I do diet, but in a smart way. I don’t deny myself much. I love potatoes and cinnamon rolls; I’ll eat a baked potato occasionally and maybe have a cinnamon roll three times a year. But I have a negotiation with myself. If I have a big lunch then I eat a light dinner. I try not to drink or eat too much and if I do, I moderate the next day. It’s disciplining yet I don’t make myself suffer. I’ve lost the same five pounds a thousand times. When I hit that certain number on the scale, I say that’s it and I have to get serious.

ET: Do you follow any specific type of plan?
Ladd:
No. It’s mostly proportions and calories. I eat a little of everything. I try to eat the good fats: olive oil, fish oil. I don’t eat a lot of sugar or bad calories, but once in a while I’ll have an ice cream cone. I can’t live by veggies alone, but I love all fresh vegetables, as fresh as possible, organic. From green beans to broccoli to brussels spouts, if it’s green I love it. My husband loves to cook so we know what we’re consuming.

ET: What is your biggest beauty challenge at this point in your life?
Ladd:
Gravity—on every level. I don’t care how fit you are, your skin and your body just does not have the elasticity that it once had. You have to keep it in your head that as much as you don’t like it, it’s part of life. Embrace it. I don’t run around anymore in a bikini at the beach. I don’t need to, I don’t want to. No one sees my hiney but my honey. It’s a relief not to have to be the slimmest and the firmest and have the highest booty. It’s a prison, if you want to know the truth. I try to look good, but I want to look good for my age. I’m not competing with 22-year-old girls, and if any of us at this age are, we better go talk to some shrink and get it together because it’s not realistic. You can do nothing but fail.

ET: What things in your life keep you feeling young?
Ladd:
Playing golf with my husband. We’ve worked together and been parents together but we became buddies on the golf course. My longstanding friendship with my husband—we’re celebrating our 25th anniversary this year—has kept me young. It’s also helped me accept not being young. When you have someone in your life that thinks you’re beautiful just the way you are, that’s pretty nice. If I were a single woman out in the dating world, I might feel quite different about being 54.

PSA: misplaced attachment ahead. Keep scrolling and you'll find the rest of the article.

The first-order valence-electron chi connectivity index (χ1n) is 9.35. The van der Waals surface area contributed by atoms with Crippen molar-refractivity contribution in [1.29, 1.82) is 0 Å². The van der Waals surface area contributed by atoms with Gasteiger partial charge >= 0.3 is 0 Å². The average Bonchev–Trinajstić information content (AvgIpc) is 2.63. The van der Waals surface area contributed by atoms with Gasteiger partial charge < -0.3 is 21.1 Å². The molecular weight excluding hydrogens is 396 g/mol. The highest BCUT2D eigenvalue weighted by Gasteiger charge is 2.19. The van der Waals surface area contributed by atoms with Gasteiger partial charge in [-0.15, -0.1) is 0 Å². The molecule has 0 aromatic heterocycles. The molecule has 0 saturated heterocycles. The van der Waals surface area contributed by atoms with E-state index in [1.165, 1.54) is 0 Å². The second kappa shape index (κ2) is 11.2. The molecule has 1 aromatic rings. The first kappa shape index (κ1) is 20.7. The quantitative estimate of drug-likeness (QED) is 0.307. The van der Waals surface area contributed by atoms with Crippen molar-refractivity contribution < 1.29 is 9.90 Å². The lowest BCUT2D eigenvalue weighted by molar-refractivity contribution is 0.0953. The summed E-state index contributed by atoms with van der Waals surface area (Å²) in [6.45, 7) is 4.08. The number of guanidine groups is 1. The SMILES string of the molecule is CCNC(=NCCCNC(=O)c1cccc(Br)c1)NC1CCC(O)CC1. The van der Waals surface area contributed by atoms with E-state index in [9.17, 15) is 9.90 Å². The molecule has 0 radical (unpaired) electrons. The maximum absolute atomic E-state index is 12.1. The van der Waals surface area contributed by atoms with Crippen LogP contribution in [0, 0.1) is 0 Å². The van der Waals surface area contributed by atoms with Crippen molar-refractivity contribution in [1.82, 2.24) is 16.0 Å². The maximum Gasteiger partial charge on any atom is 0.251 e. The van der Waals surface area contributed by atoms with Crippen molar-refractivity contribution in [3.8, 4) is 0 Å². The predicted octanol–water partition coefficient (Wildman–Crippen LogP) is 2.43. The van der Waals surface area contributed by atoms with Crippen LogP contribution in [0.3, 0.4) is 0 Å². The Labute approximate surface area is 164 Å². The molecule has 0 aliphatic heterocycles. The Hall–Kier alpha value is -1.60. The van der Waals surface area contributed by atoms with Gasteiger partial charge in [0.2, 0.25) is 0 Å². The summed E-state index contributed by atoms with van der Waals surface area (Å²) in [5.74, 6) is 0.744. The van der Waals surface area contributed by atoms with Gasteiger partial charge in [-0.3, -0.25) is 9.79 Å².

ET: What is your biggest piece of advice for women on approaching menopause?
Ladd:
Embrace this time because truly, if we take care of ourselves now, we can have vital, fun-filled years. In many ways, this is the most wonderful time of my life. I know more, I’m more forgiving of myself and everyone else, I embrace my blessings in a way that was previously hard to see. I’m less ambitious but more appreciative. I laugh more and have more fun. I just enjoy my life much more.

ET: You hear that a lot, that although menopause is so feared, when women actually get there it turns out to be the best time of their lives in many ways.
Ladd:
There is something to be said for a lifetime of experience. We’re also more healthy and many of us are more financially secure, so we can have adventures and go try new things. Go learn how to paint or go to cooking school, do all kinds of things that you never had time to do before. It’s a fabulous time in our lives and if we’re lucky, we’re all going to get there—and live beyond it. I want to live beyond it in the most healthy and vibrant and blessed way that I can. A lot of that is up to me and how I take care of myself.

We’re in such a youth-driven society. It’s fine to be youthful and vibrant and try to look good, but do it in a realistic way. Don’t set yourself up for failure—set yourself up for joy. Why try to be someone you’re not? You might as well try to be the real thing.